Wonder Woman may be the best Warner Bros./ DC film since The Dark Knight. That said, I’m not actually sure it’s very… good.
I saw the film last week so this blog is rather late (nothing new there ha ha) but I have to admit it’s at least partly because I left the cinema feeling more confused than anything else by what I’d just seen. I spent a lot of time thinking about it and the more I did, the more complicated it seemed. If you haven’t seen it yet, there may be spoilers below, so, fair warning, now let’s dive in.
Straight off the bat(man), let me say that Gal Gadot’s performance in this is fantastic. She’s straight-up the best part of the DC Movieverse at the moment, she was the best character in the awful mess that was Batman V. Superman: Dawn of Impossibly Long Titles and while this film absolutely has problems she is not one of them, and I cannot understand the various other journalists and bloggers giving her a hard time about it. Same goes for Patty Jenkins, the director, who I am prepared to believe did a great job under difficult circumstances working for a studio known for meddling in productions.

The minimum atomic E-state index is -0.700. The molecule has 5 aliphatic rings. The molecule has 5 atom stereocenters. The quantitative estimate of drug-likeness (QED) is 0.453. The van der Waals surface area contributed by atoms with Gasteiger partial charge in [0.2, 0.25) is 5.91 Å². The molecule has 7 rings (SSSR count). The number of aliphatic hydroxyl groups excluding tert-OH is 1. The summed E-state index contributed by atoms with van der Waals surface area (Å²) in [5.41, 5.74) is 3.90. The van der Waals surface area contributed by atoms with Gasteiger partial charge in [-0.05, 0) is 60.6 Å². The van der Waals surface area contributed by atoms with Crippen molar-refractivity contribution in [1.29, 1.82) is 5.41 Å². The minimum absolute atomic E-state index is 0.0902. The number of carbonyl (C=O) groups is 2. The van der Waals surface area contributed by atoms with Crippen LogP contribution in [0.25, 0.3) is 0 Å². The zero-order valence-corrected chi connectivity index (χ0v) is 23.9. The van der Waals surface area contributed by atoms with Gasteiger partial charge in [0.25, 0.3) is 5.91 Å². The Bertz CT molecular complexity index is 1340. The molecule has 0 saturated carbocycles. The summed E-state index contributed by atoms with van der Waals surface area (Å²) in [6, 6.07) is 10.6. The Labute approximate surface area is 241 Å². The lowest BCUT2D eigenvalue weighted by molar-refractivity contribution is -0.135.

But a lead actor does not an entire film cast make, and Gadot feels sadly isolated for the bulk of the film. Other strong female roles are present, but inconsistent, and one – Robin Wright’s celebrated General Antiope – does not get nearly enough screentime before being relegated to the Thomas and Martha Wayne Institute for Heroic Motivations. Similarly, Lucy Davis’ role as Etta Candy would have been a great opportunity to have another well-developed female character (this time in the role of comic relief) but the film backs away from including her, forcing her into the background for the majority of the second and third acts. This could be excused for plot reasons, except I’ve seen Suicide Squad so I’m disinclined to believe anyone at Warner Bros. knows what a good plot looks like.
All in all it felt like excellent female characters were being buried so that the film could include more of the production-line male action heroes we’ve seen a million times – something I would have thought this film wanted to avoid like the plague. The non-Etta Candy comic relief team of Sameer (Said Taghmaoui), Charlie (Ewen Bremner) and Chief (Eugene Brave Rock) wander around the second half of the film in a confused mess of cultural stereotypes and poorly thought out jokes (The Scotsman! He’s funny, because he’s drunk! Because he… has… PTSD?), but they’re really just background noise to the BLARING KLAXON of Chris Pine as Steve Trevor, the most boringly-named man in the world.